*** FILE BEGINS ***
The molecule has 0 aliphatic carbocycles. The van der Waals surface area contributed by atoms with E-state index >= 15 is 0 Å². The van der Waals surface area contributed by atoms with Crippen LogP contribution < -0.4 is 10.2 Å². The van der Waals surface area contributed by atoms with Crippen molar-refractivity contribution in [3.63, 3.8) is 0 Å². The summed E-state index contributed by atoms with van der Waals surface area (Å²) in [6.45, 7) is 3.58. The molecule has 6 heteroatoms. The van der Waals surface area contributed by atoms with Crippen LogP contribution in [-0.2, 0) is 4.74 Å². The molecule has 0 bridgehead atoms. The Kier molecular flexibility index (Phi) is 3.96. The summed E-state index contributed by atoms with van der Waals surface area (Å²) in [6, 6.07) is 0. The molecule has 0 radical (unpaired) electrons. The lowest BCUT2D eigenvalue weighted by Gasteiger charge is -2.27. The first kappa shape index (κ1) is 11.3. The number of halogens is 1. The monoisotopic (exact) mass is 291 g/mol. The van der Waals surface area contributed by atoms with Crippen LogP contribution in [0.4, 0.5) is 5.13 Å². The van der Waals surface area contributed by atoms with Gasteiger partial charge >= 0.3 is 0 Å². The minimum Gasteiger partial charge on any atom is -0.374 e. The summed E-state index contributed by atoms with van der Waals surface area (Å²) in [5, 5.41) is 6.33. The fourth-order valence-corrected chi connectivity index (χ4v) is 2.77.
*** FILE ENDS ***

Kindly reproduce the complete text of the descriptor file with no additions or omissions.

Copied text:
The molecule has 0 aliphatic carbocycles. The van der Waals surface area contributed by atoms with E-state index >= 15 is 0 Å². The van der Waals surface area contributed by atoms with Crippen LogP contribution < -0.4 is 10.2 Å². The van der Waals surface area contributed by atoms with Crippen molar-refractivity contribution in [3.63, 3.8) is 0 Å². The summed E-state index contributed by atoms with van der Waals surface area (Å²) in [6.45, 7) is 3.58. The molecule has 6 heteroatoms. The van der Waals surface area contributed by atoms with Crippen LogP contribution in [-0.2, 0) is 4.74 Å². The molecule has 0 bridgehead atoms. The Kier molecular flexibility index (Phi) is 3.96. The summed E-state index contributed by atoms with van der Waals surface area (Å²) in [6, 6.07) is 0. The molecule has 0 radical (unpaired) electrons. The lowest BCUT2D eigenvalue weighted by Gasteiger charge is -2.27. The first kappa shape index (κ1) is 11.3. The number of halogens is 1. The monoisotopic (exact) mass is 291 g/mol. The van der Waals surface area contributed by atoms with Crippen LogP contribution in [0.4, 0.5) is 5.13 Å². The van der Waals surface area contributed by atoms with Gasteiger partial charge >= 0.3 is 0 Å². The minimum Gasteiger partial charge on any atom is -0.374 e. The summed E-state index contributed by atoms with van der Waals surface area (Å²) in [5, 5.41) is 6.33. The fourth-order valence-corrected chi connectivity index (χ4v) is 2.77.